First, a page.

The world opposite: CEO techniques to avoid burnout and stay productive

It’s easy to look at the bosses of some of the world’s biggest brands and think they live and breathe their work. But that obsessive focus comes with a price: a work-life imbalance, which many career counselors say is essential. And the higher the employee climbs the corporate ladder, the more important the need for shutdown becomes.

That’s why many c-suite executives are now moving into a ‘opposite world’.

Nick Petrie, a New Zealand-based leadership researcher, defines the opposite world as “an activity or hobby that brings them into a state of direct opposition to the mindset they have at work.” and recharge them).”

So what exactly are CEOs across the globe doing to blow off steam?

Listen to death metal music

Who? Marcus Rader, CEO at vacation software developer Hostaway.

“Life in my home country of Finland has really prepared me for the role of CEO of host. Finns often choose not to share their worries with the outside world, and because of their northern location, Finland is in the dark most of the time. So how do Finnish people deal with stress? Well, the numbers speak for themselves: Finland has the highest number of heavy metal bands per capita in the world.

“Heavy metal lyrics often deal with complex themes that audiences can find solace in. Few heavy metal songs tell the story of sunny days, palm trees and sports cars. Instead, they share themes that revolve around darker themes such as death, war, loneliness, and disease, and often combine these themes in one song, such as “One.” by Metallica or “Hallowed Be Thy Name” by Iron Maiden. Although I no longer have time to play in a death metal band, I find solace in the dark, heavy themes and tones of distorted guitars when I want to distance myself from reality. every day and see their problems from their point of view.

“After all, how hard is it really to deal with accounting or human resources issues compared to being put on the gallows? It’s not that hard when you stop and think about it.”

Going to circus school

Who? Iman Gatti, CEO and Founder of Consultant Iman Gattia certified grief recovery specialist.

“A few months ago, I was driving and saw a sign that said ‘Join the Circus’ and I giggled because it was silly and fun. I looked at their website and saw a class called ‘Midlife Circus’. I signed up immediately. I absolutely hate heights but there I was, standing on a Ferris wheel, trying not to fall. I’m so proud of myself and every week it’s less scary.

I love opening up new corners of my brain. It makes me a better person but especially as a CEO, because every day poses new problems, fears, and decisions that make me feel like I’m at home. up there. Circus school reminds me that there’s a whole world of tough things that I’m not very good at, but showing off and being ready to go bad also means you’re ready to be great.”

Shower in the airport lounge

Who? Torben Friehe, CEO and founder of financial services company, defender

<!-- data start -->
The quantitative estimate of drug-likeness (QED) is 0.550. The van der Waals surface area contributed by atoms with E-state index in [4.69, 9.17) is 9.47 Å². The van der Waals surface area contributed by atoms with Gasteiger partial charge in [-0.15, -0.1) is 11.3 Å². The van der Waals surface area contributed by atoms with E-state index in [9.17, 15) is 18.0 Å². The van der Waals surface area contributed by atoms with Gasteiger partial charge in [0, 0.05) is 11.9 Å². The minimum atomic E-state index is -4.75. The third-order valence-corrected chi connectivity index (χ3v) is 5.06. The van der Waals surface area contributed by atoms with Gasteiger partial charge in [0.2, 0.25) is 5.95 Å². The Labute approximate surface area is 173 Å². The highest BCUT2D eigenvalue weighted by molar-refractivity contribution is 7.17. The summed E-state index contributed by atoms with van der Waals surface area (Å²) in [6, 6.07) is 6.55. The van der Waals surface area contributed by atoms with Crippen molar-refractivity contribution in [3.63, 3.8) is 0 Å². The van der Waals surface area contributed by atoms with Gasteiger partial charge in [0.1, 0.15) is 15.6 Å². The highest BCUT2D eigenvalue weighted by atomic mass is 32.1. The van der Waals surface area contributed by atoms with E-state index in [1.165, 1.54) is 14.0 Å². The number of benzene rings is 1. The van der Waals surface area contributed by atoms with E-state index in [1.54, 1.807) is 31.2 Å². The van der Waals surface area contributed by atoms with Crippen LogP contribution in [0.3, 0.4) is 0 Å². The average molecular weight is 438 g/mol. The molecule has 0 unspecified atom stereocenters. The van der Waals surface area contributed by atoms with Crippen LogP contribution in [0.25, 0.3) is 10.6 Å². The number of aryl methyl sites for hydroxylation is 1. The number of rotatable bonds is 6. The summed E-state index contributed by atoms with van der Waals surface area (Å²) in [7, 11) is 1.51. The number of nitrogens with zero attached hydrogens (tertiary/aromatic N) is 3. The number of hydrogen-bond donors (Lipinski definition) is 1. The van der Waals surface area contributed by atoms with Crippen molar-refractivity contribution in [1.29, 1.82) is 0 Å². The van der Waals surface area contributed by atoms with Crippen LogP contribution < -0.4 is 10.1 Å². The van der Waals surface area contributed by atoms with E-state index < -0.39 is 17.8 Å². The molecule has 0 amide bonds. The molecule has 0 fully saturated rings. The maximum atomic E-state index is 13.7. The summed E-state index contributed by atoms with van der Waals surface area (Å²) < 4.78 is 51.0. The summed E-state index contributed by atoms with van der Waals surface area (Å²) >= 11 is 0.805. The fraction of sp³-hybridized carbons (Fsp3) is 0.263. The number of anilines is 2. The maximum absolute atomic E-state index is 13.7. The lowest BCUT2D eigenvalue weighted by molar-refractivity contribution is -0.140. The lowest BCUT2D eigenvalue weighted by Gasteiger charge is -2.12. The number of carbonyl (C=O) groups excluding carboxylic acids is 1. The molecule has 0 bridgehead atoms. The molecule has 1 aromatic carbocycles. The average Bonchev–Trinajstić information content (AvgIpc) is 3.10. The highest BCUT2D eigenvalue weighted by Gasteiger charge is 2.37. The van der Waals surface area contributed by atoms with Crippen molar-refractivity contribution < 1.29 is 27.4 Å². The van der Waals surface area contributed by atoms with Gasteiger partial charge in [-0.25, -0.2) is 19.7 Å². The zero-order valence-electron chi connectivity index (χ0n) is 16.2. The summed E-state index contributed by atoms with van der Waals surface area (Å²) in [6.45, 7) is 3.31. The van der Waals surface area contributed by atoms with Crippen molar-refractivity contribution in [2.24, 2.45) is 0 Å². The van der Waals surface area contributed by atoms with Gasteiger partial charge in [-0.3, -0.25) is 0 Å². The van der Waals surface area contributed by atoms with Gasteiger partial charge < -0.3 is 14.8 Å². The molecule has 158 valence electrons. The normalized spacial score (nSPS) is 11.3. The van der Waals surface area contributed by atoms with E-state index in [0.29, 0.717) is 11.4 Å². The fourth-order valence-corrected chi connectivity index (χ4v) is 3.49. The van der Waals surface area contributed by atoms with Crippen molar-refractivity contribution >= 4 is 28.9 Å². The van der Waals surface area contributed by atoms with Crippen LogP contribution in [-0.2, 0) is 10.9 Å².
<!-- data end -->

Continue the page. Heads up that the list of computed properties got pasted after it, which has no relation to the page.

“I like to fly to relax – literally. Basically, I would book an economy class flight to anywhere just to fly and I do this maybe every few weeks or so. In particular, I enjoy hanging out in airport lounges and — more specifically — showering in airport lounges. It is one of the best ways to relax.

“If I’m not flying, I like to get up very early around 2 or 3 a.m. and watch documentaries about airplanes—such as Boeing airplanes 707, 747 and all pre-1970s Lockheed aircraft were developed.”

Compete in international snow sculpture competitions

Who? Martin Sharp is the CEO of Sharp fit for lifeFitness trainer and author.

“I recently participated in the International Snow Sculpting Competition in Austria and am currently competing in Kiruna, Sweden. Anything outdoors and being in nature is a way to get away from technology and get away from everything completely.

As the CEO of an organization and even as a business transformation expert, you need time away from what you’re doing as much as you need to have time to actually do what you’re doing. doing. For myself, I find it hard to relax doing nothing, but if I have an outlet where I can do something, I relax, de-stress, and enjoy what’s going on. happening around you.

Dress up the doll on my cell phone

Who? Angela Pretner Smith, CEO and founder of business consulting firm, This is milk

“My worst year in business was also the year I discovered my dirty little secret. I’m in a rut, things are going bad, and to be honest, my brain isn’t a nice place. I pushed myself out of that negative position with a combination of goal setting and affirmation, but also allowed myself a break. And my brain breakdown doesn’t match the smart, professional personality I like to think I exude.

I play a mobile app called Covet. Basically, I dress up the doll and then vote on the other players’ outfits. It’s mindless, creative and I’m really addicted. I might consider this a bad thing, but honestly, it totally calms my brain. Now I know that neurodiversity means my brain needs more rest or it needs to do more than one thing at a time. Craving is where I go to take over the passive part of my brain while the active part listens.”

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